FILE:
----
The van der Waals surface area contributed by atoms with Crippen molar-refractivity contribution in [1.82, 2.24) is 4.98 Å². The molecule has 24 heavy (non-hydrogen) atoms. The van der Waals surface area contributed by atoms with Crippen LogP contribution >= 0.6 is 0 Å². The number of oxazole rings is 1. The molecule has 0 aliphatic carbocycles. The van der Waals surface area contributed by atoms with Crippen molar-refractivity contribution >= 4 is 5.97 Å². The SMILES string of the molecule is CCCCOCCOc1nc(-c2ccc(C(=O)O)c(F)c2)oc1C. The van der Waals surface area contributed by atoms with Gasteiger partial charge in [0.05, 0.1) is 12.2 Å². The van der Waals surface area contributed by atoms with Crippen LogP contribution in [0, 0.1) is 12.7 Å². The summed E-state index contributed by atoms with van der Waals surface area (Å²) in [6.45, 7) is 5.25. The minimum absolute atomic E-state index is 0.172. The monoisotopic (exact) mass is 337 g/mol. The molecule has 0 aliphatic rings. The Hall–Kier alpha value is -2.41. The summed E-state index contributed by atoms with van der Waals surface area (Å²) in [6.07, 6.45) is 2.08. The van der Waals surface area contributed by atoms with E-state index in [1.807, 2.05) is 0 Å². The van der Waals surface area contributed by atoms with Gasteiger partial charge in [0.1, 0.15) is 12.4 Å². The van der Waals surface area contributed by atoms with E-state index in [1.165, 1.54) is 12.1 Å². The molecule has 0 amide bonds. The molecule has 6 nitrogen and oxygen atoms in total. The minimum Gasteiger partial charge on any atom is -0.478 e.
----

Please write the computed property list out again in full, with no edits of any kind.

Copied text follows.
The van der Waals surface area contributed by atoms with Crippen molar-refractivity contribution in [1.82, 2.24) is 4.98 Å². The molecule has 24 heavy (non-hydrogen) atoms. The van der Waals surface area contributed by atoms with Crippen LogP contribution >= 0.6 is 0 Å². The number of oxazole rings is 1. The molecule has 0 aliphatic carbocycles. The van der Waals surface area contributed by atoms with Crippen molar-refractivity contribution >= 4 is 5.97 Å². The SMILES string of the molecule is CCCCOCCOc1nc(-c2ccc(C(=O)O)c(F)c2)oc1C. The van der Waals surface area contributed by atoms with Gasteiger partial charge in [0.05, 0.1) is 12.2 Å². The van der Waals surface area contributed by atoms with Crippen LogP contribution in [0, 0.1) is 12.7 Å². The summed E-state index contributed by atoms with van der Waals surface area (Å²) in [6.45, 7) is 5.25. The minimum absolute atomic E-state index is 0.172. The monoisotopic (exact) mass is 337 g/mol. The molecule has 0 aliphatic rings. The Hall–Kier alpha value is -2.41. The summed E-state index contributed by atoms with van der Waals surface area (Å²) in [6.07, 6.45) is 2.08. The van der Waals surface area contributed by atoms with E-state index in [1.807, 2.05) is 0 Å². The van der Waals surface area contributed by atoms with Gasteiger partial charge in [0.1, 0.15) is 12.4 Å². The van der Waals surface area contributed by atoms with E-state index in [1.165, 1.54) is 12.1 Å². The molecule has 0 amide bonds. The molecule has 6 nitrogen and oxygen atoms in total. The minimum Gasteiger partial charge on any atom is -0.478 e.